Bright is adamant that on the whole, faith is viewed positively and Christian carers should not be deterred from opening up their homes. “My personal experience, and many others that I’ve encountered, has been incredibly positive,” she says, “because what local authorities are looking for is a resilient family. They’re looking for people who have got really strong community relationships so that the adopter or the foster carer are supported – because it’s a tough gig at times.” 

Harvey Gallagher is chief executive of the Nationwide Association of Fostering Providers (NAFP). Although he doesn’t have a faith, he is also keen to emphasise that Christians “are hugely welcome”, acknowledging that foster carers with a faith make up a huge proportion of the total number of carers in the UK. Research from Barna Group found that practising Christians in the US are also more than twice as likely to adopt as the general population. “Fostering agencies really welcome Christian people to come forward,” Gallagher says, “because there’s evidence that they have a lot of resilience, partly because of their faith and partly because of the communities and networks that they have around them.”

Feature adoption hero



Elijah Kirby was two years old when he was removed from a chaotic home environment. Speaking to me over Zoom, he explains drugs, violence and prostitution were a very present reality. Throughout his childhood he attended seven different schools and had multiple foster placements, ranging from benign but short-lived to disturbing and abusive. Eventually, he was placed with a Christian family who provided him with a long-term foster home. He cites their “unconditional love” and the “support of a local church” as the “two foundational things in my life that totally transformed me”.

After becoming a Christian in his teens, Kirby went on to become a pastor and church planter. Later, he left a national role at Tearfund to establish NorthPoint Care, a fostering agency based in the north east of England. When we speak, Kirby is “dead embarrassed” to admit that it was others who first pointed out the need, and his own unique position to do something about it. “I’d never looked at the system,” he admits, adding “[I thought] ‘surely every child leaves well-rounded and totally thriving?’”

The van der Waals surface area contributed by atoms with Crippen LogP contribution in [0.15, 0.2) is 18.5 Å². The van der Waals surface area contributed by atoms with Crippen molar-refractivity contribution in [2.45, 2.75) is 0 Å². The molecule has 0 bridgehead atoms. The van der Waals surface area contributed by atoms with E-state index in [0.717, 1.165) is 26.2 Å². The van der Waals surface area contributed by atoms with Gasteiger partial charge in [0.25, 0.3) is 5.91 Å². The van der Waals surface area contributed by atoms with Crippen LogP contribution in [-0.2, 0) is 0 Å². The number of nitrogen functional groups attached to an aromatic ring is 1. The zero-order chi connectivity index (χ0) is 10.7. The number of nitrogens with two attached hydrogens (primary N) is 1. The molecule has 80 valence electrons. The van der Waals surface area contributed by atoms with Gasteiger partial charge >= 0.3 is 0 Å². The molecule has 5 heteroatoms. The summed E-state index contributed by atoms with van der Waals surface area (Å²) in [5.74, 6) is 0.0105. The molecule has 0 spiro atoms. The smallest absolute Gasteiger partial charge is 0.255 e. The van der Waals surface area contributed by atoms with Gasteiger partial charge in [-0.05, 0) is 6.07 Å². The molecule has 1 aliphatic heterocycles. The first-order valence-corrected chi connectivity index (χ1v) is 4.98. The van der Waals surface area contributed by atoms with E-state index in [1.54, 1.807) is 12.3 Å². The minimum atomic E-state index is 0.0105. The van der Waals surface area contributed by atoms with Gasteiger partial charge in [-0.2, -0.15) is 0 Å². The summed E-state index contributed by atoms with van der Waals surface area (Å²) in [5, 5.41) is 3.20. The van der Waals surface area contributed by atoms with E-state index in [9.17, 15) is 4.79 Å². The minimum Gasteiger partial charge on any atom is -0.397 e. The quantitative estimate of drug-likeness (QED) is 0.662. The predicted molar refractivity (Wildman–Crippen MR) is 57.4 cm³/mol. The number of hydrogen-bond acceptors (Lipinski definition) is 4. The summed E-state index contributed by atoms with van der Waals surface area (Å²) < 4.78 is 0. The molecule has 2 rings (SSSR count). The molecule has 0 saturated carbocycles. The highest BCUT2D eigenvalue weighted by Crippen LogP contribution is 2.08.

It wasn’t until Kirby researched the issue that he discovered just how poor the outcomes typically are for care-experienced children: 39 per cent of care leavers aged 19-21 are not in education, employment or training; 33 per cent become homeless within two years of leaving the system; 27 per cent of those in custody today are care-experienced, and 25 per cent of the homeless population were once in care, as were 70 per cent of sex workers. But perhaps the biggest indicator of the system’s shortcomings is the fact that £2.8bn (32 per cent of the annual £8.8bn spend) is accounted for by an intergenerational cycle of care leavers whose own children then eventually go on to enter the system themselves. 


For Kirby, the seriousness of these figures “emotionally compelled” him to imagine a better way; a model based on his own experience of “the Church being engaged, creating encounters for young people to experience love, nurture, affirmation”. By running NorthPoint as a social enterprise, only employing social workers who are care-experienced themselves, involving churches and offering first-class training, support and enrichment activities, Kirby is confident that they can do something different. Their aim is to demonstrate that a Christ-centred fostering service, fully supported by the local church, can produce groundbreaking results. “Because it’s based on the local church, there’s communities around foster families that will wrap around them and create support, we think breakdowns will be significantly reduced. It puts it totally back on the Church to be a leading light in the system.”

Like all adoption and fostering agencies in the UK, NorthPoint must accept applications from anyone, regardless of faith. Far from seeing this as a negative, Kirby is quick to point out the opportunity for the Church. By offering all applicants the chance to connect with a church, toddler group or youth group, “it’s introducing local churches to the non-Christian community around them and saying: ‘Here’s how you can love these people and provide these layers of support.’” Some might not take up the offer, says Kirby, in which case, it may be suggested that NorthPoint is not the best fit “because our model is the local church”. But many do say yes.

6 ways to show you care